- Track 13-4Pericardial Disease/Restrictive Cardiomyopathy
Intra Cardiac Echocardiography (ICE) is an imaging technique that allows physicians to get a clear picture of the inner workings of the heart. A small ultrasound probe is placed into a vein in the groin and then threaded into the area of the heart being worked on. ICE may be used as a diagnostic tool, or for guiding the physician during minimally invasive procedures inside the heart such as stent placement, or for the repair of a hole in the heart such as atrial septal defect. The use of intracardiac echo at UNC makes heart-imaging procedures much easier on the patient. Where previously a probe was inserted into the throat, causing great discomfort for the patient, the ICE procedure is completely painless and involves only the use of a local anesthetic at the site of insertion.
- Track 14-1Atrial flutter and macroreentrant tachycardia
- Track 14-2Atrial fibrillation – Pulmonary vein ablation
- Track 14-3Ventricular arrhythmias
- Track 14-4Atrial fibrillation – Linar lesions
An echocardiogram is a noninvasive procedure used to assess the heart's function and structures. An exercise echocardiogram is performed to assess the heart's response to stress or exercise. During the procedure, a transducer sends out ultrasonic sound waves at a frequency too high to be heard. When the transducer is placed on the chest at certain locations and angles, the ultrasonic sound waves move through the skin and other body tissues to the heart tissues, where the waves bounce or "echo" off of the heart structures. The transducer picks up the reflected waves and sends them to a computer. The computer displays the echoes as images of the heart walls and valves.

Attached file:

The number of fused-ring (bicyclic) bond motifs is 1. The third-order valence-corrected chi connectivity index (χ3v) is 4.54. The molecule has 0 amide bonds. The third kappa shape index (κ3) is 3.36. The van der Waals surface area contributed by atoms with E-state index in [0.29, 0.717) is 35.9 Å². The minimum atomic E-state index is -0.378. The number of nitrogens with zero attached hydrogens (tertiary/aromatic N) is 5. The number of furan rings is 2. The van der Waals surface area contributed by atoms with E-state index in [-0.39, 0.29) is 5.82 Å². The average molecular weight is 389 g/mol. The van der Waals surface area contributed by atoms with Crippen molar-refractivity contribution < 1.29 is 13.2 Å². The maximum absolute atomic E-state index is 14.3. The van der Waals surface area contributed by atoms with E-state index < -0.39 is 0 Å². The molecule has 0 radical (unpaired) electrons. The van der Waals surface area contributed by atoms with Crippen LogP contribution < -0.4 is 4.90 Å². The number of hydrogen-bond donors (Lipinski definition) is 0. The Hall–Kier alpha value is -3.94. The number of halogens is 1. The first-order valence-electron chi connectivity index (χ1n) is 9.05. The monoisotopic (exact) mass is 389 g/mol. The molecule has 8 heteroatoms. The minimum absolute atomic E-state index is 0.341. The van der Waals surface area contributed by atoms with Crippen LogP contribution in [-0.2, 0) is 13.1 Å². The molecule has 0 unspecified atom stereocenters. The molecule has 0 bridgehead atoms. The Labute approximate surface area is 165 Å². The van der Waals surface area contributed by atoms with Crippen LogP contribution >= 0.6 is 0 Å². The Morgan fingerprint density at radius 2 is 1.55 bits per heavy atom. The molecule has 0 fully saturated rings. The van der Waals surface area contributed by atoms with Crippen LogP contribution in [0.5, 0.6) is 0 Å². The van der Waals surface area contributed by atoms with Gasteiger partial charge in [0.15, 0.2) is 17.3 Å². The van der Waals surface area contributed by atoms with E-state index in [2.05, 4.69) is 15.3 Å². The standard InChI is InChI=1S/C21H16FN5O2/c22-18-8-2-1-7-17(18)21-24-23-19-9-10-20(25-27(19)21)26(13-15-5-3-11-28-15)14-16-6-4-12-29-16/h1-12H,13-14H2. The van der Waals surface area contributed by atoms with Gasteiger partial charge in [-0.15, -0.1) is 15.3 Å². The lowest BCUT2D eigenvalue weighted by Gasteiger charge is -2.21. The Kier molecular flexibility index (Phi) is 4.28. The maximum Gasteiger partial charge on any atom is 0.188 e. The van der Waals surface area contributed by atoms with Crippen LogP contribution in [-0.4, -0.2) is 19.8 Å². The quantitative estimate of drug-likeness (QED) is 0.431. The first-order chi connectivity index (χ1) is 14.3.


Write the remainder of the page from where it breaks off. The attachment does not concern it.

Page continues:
- Track 15-1M-mode echocardiography
- Track 15-2Doppler echocardiography
- Track 15-3Color Doppler
- Track 15-42-D (two-dimensional) Echocardiography
- Track 15-53-D (three-dimensional) Echocardiography
Focused cardiac ultrasound (FOCUS) refers to the use of ultrasound to evaluate cardiac pathophysiology at the point of care, by providers actively managing a patient. FOCUS differs from both limited and comprehensive echocardiography with respect to the location where it is done, the providers doing the study, the devices used, and, most importantly, the scope of the examination. FOCUS is used in intensive care units and emergency departments to evaluate patients in shock, with dyspnea and chest pain. Anesthesiologists, emergency physicians, intensivists, and a growing number of other providers throughout the healthcare system are using cardiac ultrasound in this directed fashion.
- Track 16-1Focused Assessment with Sonography in Trauma
- Track 16-2Focused Cardiac Ultrasound
- Track 16-3Basic Thoracic Ultrasound
- Track 16-4Aorta Ultrasound
- Track 17-1Case reports diagnosis by echocardiography
- Track 17-2Ethics and legal issues in echocardiography
- Track 17-3Advancements in the echocardiography